But I was exhausted. She was so unfamiliar. So even though I smiled and nursed her and did everything I knew I should, and even though I loved her in that strange, biological-imperative kind of way, my heart said back, "Is it? Well, someone prove it."
On top of that, I wasn't ready for her yet—we had been working on getting our home livable, but it still wasn't prepared to move into. We wrapped her up in blankets and took her "home" to someone else's home. I'm so grateful we had somewhere to go after leaving the hospital, but it wasn't the way it was supposed to be. I felt out of place, uncertain, and shaky. Nothing seemed solid to me. It was as if I was floating, suspended in midair, with no control over anything. How was I supposed to be the solid, unshakeable being I thought a mother should have been? I couldn't. Beneath the heartbreaking happiness that came with my little girl, there was an undeniable sadness to it all. And I worried that I was an awful person because I loved my husband more than ever and only loved her because I should have.
Just like with any other person I've ever known and loved, I grew to love my daughter. Our love wasn't instant or all-consuming, but steady and real. I had to learn how to love like a mother loves, and what that meant. When my second child was born, I already knew. I knew how to be a mother and I knew what that love felt like. When they put him in my arms, I loved him. Instantly. But Biggle and I, we were in the trenches together, so to speak. We figured out this whole parent-child thing, side by side, together. And because of that I love her in a greater, entirely different way than I possibly could have three years ago when they laid her against my breast.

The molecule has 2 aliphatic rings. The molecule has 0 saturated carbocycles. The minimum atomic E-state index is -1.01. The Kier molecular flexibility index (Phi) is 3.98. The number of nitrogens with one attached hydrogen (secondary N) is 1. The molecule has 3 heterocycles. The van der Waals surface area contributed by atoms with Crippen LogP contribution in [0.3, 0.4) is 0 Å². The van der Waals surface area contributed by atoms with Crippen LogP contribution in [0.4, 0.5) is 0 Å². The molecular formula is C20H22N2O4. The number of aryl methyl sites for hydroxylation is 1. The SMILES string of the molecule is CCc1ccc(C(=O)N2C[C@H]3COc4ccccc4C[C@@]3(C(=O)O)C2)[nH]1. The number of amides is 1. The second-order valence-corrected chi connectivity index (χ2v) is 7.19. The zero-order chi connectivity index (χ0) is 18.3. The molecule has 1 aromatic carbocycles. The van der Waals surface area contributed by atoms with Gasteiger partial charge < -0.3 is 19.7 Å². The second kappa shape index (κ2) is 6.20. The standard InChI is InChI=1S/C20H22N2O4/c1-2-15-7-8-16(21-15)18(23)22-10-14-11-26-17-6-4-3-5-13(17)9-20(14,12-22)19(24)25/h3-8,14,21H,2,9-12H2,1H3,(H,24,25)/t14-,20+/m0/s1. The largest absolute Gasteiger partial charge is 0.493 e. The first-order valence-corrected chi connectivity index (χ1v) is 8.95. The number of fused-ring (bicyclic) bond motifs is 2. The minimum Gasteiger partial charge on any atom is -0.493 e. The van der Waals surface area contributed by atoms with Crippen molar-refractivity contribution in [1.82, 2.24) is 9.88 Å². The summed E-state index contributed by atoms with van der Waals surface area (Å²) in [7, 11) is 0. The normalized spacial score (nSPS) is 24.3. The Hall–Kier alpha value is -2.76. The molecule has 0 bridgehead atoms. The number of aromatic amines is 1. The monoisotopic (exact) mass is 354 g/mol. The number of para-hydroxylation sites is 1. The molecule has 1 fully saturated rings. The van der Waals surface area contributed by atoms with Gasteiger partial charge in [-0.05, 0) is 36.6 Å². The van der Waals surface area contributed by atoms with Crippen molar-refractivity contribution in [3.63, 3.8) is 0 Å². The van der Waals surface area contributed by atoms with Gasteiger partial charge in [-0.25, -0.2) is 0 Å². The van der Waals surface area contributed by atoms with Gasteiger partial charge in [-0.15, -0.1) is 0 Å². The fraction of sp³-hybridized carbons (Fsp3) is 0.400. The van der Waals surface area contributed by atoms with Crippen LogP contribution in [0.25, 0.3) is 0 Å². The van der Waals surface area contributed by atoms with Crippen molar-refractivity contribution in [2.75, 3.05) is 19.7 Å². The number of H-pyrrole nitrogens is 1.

Today she is three years old, with beautiful brown hair that falls like silk ribbon in curls around her face. She wrinkles her nose when she smiles, can't stand to wear clothes, and has enough sass to rival even my own, which I've dutifully cultivated since birth. Although there's still a healthy distinction between the love I have for my husband and the love I have for my kids (my relationship with him comes first, always. That's the best we could do for out children and they thrive because of it), I couldn't love her more if I tried. I love her more than myself. I love her more than my own life. That love just took a while to grow.
My prayer is the same today. Let there be more of you and less of me, Father. You are the love that I give my children and the rest of the world. Let that love increase.
Happy Birthday Biggle, and cheers to all the mothers out there.